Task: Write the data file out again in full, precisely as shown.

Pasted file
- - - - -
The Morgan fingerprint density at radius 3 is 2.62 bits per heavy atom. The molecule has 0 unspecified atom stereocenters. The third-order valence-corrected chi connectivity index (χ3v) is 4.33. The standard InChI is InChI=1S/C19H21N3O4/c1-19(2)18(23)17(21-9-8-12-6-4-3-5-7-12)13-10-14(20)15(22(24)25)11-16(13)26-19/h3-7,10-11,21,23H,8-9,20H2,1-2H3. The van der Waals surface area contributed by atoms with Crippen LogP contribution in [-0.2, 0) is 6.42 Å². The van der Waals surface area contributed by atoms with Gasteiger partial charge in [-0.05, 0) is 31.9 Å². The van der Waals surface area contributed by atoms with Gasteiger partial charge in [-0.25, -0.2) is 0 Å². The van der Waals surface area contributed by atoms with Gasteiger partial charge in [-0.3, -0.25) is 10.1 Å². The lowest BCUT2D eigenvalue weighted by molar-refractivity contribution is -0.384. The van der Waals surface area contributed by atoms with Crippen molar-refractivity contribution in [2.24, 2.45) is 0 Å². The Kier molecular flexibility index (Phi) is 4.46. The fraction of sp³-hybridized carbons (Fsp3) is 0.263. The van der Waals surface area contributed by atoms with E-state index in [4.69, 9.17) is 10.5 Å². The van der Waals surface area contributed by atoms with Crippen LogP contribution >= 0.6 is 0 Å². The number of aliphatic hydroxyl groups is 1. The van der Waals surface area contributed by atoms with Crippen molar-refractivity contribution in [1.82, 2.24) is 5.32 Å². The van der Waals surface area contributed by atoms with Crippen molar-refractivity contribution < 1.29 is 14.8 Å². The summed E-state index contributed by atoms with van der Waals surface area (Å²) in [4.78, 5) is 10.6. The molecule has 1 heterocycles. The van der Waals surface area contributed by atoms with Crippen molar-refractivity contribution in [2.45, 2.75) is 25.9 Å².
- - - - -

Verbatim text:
The Morgan fingerprint density at radius 3 is 2.62 bits per heavy atom. The molecule has 0 unspecified atom stereocenters. The third-order valence-corrected chi connectivity index (χ3v) is 4.33. The standard InChI is InChI=1S/C19H21N3O4/c1-19(2)18(23)17(21-9-8-12-6-4-3-5-7-12)13-10-14(20)15(22(24)25)11-16(13)26-19/h3-7,10-11,21,23H,8-9,20H2,1-2H3. The van der Waals surface area contributed by atoms with Crippen LogP contribution in [-0.2, 0) is 6.42 Å². The van der Waals surface area contributed by atoms with Gasteiger partial charge in [-0.05, 0) is 31.9 Å². The van der Waals surface area contributed by atoms with Gasteiger partial charge in [-0.25, -0.2) is 0 Å². The van der Waals surface area contributed by atoms with Gasteiger partial charge in [-0.3, -0.25) is 10.1 Å². The lowest BCUT2D eigenvalue weighted by molar-refractivity contribution is -0.384. The van der Waals surface area contributed by atoms with Crippen molar-refractivity contribution in [2.24, 2.45) is 0 Å². The Kier molecular flexibility index (Phi) is 4.46. The fraction of sp³-hybridized carbons (Fsp3) is 0.263. The van der Waals surface area contributed by atoms with E-state index in [4.69, 9.17) is 10.5 Å². The van der Waals surface area contributed by atoms with Crippen LogP contribution >= 0.6 is 0 Å². The number of aliphatic hydroxyl groups is 1. The van der Waals surface area contributed by atoms with Crippen molar-refractivity contribution in [1.82, 2.24) is 5.32 Å². The van der Waals surface area contributed by atoms with Crippen molar-refractivity contribution < 1.29 is 14.8 Å². The summed E-state index contributed by atoms with van der Waals surface area (Å²) in [4.78, 5) is 10.6. The molecule has 1 heterocycles. The van der Waals surface area contributed by atoms with Crippen molar-refractivity contribution in [2.45, 2.75) is 25.9 Å².